The forest inspires me. On the well trodden paths of Lake Norman State Park, I do not see a simple tree or a common stone. I see a story. A story of the lives which live there. I’m not talking of the birds, squirrels, or chipmunks (though they often find a place in them) but the mythical creatures which roam the woods at night. Join me in my fairyland adventure. Read more
To the cryptozoologist, it’s the home of Mothman, but to this history buff, it’s a diamond in the rough. Seated on the edges of Kanawha and Ohio River, Point Pleasant, West Virginia is rich in history. Beginning its historical fame in 1749, French commander Pierre Joseph Céloron de Blainville dedicated this part of land to King Louis XV in order to gain peace with the surrounding Natives. Between 1763-1775 the English settlers had been encroaching on Native American land. Well, the Natives certainly had enough of that! In response, Chief Cornstalk brought together a band of Shawnee and Mingo tribes to rage battle against Colonel Andrew Lewis. Chief Cornstalk was defeated in 1774, and later murdered at Fort Randolph in 1777. Around the same time in 1770, George Washington visited in order to supply land grants to military serviceman who fought during the French and Indian War. Legend states that while Washington was there, he expressed that this was a very pleasant point. Hence the town was then named Point Pleasant. (though historically, it was the French commander Pierre Joseph Céloron de Blainville who originally gave it its name) Maybe Washington was just stating his agreement. In more recent history, Point Pleasant is known for the Silver Bridge collapse of 1967.
The places to explore are endless! One can visit the replica of Fort Randolph or take a stroll around the flood wall where a beautiful mural was painted to remember the battle between Chief Cornstalk and Colonel Lewis. Visit even the Old Mansion House which was built upon the battle ground. But most of all, do not miss the Point Pleasant River Museum! If you’re lucky, you may even get a first hand account on the Silver Bridge collapse.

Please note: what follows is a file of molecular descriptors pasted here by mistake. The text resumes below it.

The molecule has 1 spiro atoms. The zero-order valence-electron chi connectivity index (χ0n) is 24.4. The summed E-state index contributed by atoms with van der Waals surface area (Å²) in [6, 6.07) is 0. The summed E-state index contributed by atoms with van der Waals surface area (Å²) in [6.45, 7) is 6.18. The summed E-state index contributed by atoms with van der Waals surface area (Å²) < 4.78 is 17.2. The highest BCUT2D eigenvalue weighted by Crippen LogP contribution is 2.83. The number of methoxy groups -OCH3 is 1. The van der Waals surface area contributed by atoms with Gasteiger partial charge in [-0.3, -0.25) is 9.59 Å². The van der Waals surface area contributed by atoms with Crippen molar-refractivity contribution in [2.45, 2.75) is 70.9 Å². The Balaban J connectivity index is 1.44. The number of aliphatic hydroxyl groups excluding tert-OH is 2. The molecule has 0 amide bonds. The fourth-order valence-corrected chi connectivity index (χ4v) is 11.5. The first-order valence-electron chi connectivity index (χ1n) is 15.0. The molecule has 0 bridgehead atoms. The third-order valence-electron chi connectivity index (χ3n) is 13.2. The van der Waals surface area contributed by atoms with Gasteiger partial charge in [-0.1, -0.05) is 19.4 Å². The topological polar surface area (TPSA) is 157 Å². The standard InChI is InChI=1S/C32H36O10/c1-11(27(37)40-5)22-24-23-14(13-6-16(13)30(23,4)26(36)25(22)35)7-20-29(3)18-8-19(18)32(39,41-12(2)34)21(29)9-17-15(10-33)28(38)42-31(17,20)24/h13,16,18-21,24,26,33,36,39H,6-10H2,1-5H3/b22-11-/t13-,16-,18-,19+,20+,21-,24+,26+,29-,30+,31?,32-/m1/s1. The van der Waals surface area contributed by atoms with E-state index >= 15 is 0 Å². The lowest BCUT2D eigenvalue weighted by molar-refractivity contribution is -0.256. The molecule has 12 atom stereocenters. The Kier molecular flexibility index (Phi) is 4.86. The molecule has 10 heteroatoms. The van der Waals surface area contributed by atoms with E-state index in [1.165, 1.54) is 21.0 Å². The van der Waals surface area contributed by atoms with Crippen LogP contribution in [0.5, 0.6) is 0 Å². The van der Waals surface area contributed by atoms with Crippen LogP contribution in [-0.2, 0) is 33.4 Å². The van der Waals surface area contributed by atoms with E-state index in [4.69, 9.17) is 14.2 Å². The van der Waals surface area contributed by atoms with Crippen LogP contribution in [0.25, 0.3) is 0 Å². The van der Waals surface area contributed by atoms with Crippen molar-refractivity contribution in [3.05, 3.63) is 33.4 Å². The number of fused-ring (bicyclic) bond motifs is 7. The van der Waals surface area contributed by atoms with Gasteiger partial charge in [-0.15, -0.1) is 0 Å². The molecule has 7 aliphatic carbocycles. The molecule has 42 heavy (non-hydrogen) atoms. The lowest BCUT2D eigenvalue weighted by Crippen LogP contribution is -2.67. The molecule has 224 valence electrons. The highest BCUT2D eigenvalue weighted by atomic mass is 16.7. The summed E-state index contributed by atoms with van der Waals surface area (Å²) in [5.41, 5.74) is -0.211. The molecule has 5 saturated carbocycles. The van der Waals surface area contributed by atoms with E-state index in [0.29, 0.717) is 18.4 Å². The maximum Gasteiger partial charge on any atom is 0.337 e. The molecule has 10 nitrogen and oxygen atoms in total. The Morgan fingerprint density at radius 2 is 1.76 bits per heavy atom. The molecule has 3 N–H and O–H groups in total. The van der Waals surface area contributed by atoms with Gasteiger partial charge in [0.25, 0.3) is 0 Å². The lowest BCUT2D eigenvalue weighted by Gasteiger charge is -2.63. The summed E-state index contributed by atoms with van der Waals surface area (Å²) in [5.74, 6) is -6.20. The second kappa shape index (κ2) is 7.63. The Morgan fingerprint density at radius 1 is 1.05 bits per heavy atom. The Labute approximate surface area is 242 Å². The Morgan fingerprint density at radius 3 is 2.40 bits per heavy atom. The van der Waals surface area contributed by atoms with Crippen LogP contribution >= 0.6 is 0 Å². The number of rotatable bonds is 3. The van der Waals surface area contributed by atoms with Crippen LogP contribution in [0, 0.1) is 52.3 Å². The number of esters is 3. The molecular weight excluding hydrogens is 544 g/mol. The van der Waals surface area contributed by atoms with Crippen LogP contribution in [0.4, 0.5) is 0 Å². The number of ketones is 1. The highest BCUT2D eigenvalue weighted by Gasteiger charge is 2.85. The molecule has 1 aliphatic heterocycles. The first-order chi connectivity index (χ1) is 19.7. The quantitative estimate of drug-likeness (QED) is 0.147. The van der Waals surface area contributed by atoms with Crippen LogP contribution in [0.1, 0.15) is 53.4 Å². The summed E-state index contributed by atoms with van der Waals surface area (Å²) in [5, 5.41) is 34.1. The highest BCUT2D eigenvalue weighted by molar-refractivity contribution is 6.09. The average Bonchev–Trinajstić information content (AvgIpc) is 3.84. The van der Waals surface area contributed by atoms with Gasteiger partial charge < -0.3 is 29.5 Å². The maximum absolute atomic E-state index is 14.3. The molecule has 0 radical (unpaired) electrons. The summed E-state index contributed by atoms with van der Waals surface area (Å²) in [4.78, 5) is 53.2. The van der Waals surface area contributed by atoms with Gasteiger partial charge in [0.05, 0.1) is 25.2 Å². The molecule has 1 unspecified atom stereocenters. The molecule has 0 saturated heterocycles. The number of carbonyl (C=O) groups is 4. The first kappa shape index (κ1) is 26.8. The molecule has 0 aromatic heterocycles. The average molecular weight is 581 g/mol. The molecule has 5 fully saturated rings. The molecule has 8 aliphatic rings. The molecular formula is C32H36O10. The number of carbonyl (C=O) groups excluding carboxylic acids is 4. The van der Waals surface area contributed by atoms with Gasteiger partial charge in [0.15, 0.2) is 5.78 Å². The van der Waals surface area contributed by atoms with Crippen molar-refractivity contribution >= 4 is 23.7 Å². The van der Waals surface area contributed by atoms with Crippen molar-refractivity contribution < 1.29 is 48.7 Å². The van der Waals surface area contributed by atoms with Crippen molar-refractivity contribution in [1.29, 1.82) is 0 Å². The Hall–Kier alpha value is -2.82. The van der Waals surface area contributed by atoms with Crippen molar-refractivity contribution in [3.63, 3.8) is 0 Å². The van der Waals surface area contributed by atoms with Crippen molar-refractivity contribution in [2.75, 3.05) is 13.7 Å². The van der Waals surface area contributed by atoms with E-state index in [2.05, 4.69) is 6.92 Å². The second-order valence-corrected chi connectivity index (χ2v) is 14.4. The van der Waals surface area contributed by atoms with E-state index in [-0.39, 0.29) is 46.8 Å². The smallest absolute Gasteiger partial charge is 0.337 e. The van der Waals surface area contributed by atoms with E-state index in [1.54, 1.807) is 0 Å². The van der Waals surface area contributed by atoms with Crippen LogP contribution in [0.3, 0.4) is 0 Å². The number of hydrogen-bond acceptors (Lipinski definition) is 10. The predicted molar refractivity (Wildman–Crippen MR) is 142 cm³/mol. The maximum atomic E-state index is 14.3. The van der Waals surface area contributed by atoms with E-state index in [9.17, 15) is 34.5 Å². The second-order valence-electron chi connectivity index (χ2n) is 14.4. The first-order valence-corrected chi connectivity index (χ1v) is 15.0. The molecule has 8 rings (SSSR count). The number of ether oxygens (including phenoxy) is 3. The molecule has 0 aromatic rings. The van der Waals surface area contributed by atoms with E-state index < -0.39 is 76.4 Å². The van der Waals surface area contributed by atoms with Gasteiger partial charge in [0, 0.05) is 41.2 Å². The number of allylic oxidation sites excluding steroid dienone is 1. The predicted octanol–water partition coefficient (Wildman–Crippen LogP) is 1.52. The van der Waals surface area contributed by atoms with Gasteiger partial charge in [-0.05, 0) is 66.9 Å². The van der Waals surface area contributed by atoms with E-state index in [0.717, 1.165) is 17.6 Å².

One can’t have a town without people. What can I say? After visiting for three consecutive summer, I’ve come to find that they’re crazy (crazy awesome!)… but oh so loving! When there, you become almost as one of the family. The people take great pride in their history and love to recount it to anyone willing to listen.
From first sight, Point Pleasant may look like any other hick mountain town. But the more you explore, the more it becomes that small hometown you always wished to grow up in. Maybe one day I’ll move there. Who knows. But for right now I’ll have to be content with reminiscing.
” The mountains are calling and I must go.” – John Muir
The Great Smokey Mountains draws in my vacation hungry family as a lure draws in a fish. It is the magnet and we are the sliver of metal. But what exactly is it about this place? It certainly can’t be just the tourist traps. Are we drawn to their expansive mass and the realization that we are as ants compared to them? Is it their continuous rolling through the air? Such mighty works of God are hard to describe.
I wish you could have seen what I saw instead of viewing the sights through the lens of a camera! There were so many images I wasn’t able to capture! The one I most wanted to take (but must now be content in describing) was viewing the melting patches of snow underneath the flowering trees. No where have I seen tourists playing in the frosty mounds and having snowball fights while in short-sleeves! Again I say, neither descriptions nor pictures can do these mountains justice!
Mountains are the waves of the land. They’re bristled covered tops lap against our hearts as sea waves lap against the sands. And this, I believe, is what draws my family to them.